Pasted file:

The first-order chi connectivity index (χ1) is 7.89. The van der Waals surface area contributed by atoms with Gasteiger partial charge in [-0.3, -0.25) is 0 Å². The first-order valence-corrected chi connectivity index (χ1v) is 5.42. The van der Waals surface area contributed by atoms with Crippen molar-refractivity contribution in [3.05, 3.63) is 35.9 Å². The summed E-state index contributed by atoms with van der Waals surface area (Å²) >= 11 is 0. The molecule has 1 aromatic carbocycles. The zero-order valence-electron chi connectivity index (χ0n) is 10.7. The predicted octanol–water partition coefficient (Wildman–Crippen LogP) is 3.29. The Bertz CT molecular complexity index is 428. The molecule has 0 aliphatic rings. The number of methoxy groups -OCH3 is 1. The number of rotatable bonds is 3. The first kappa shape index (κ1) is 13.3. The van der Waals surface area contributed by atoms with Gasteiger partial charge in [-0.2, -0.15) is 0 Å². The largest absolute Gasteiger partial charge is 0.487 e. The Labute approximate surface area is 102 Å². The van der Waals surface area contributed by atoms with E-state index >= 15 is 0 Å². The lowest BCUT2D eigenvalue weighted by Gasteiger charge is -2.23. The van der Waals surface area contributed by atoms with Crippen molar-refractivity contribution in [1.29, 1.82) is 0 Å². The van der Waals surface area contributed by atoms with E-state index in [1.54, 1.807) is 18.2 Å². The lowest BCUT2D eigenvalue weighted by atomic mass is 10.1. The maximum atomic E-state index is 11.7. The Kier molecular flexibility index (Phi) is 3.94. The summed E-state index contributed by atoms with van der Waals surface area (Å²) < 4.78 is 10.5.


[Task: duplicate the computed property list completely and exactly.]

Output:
The first-order chi connectivity index (χ1) is 7.89. The van der Waals surface area contributed by atoms with Gasteiger partial charge in [-0.3, -0.25) is 0 Å². The first-order valence-corrected chi connectivity index (χ1v) is 5.42. The van der Waals surface area contributed by atoms with Crippen molar-refractivity contribution in [3.05, 3.63) is 35.9 Å². The summed E-state index contributed by atoms with van der Waals surface area (Å²) >= 11 is 0. The molecule has 1 aromatic carbocycles. The zero-order valence-electron chi connectivity index (χ0n) is 10.7. The predicted octanol–water partition coefficient (Wildman–Crippen LogP) is 3.29. The Bertz CT molecular complexity index is 428. The molecule has 0 aliphatic rings. The number of methoxy groups -OCH3 is 1. The number of rotatable bonds is 3. The first kappa shape index (κ1) is 13.3. The van der Waals surface area contributed by atoms with Gasteiger partial charge in [-0.2, -0.15) is 0 Å². The largest absolute Gasteiger partial charge is 0.487 e. The Labute approximate surface area is 102 Å². The van der Waals surface area contributed by atoms with E-state index >= 15 is 0 Å². The lowest BCUT2D eigenvalue weighted by Gasteiger charge is -2.23. The van der Waals surface area contributed by atoms with Crippen molar-refractivity contribution in [1.29, 1.82) is 0 Å². The van der Waals surface area contributed by atoms with E-state index in [1.54, 1.807) is 18.2 Å². The lowest BCUT2D eigenvalue weighted by atomic mass is 10.1. The maximum atomic E-state index is 11.7. The Kier molecular flexibility index (Phi) is 3.94. The summed E-state index contributed by atoms with van der Waals surface area (Å²) < 4.78 is 10.5.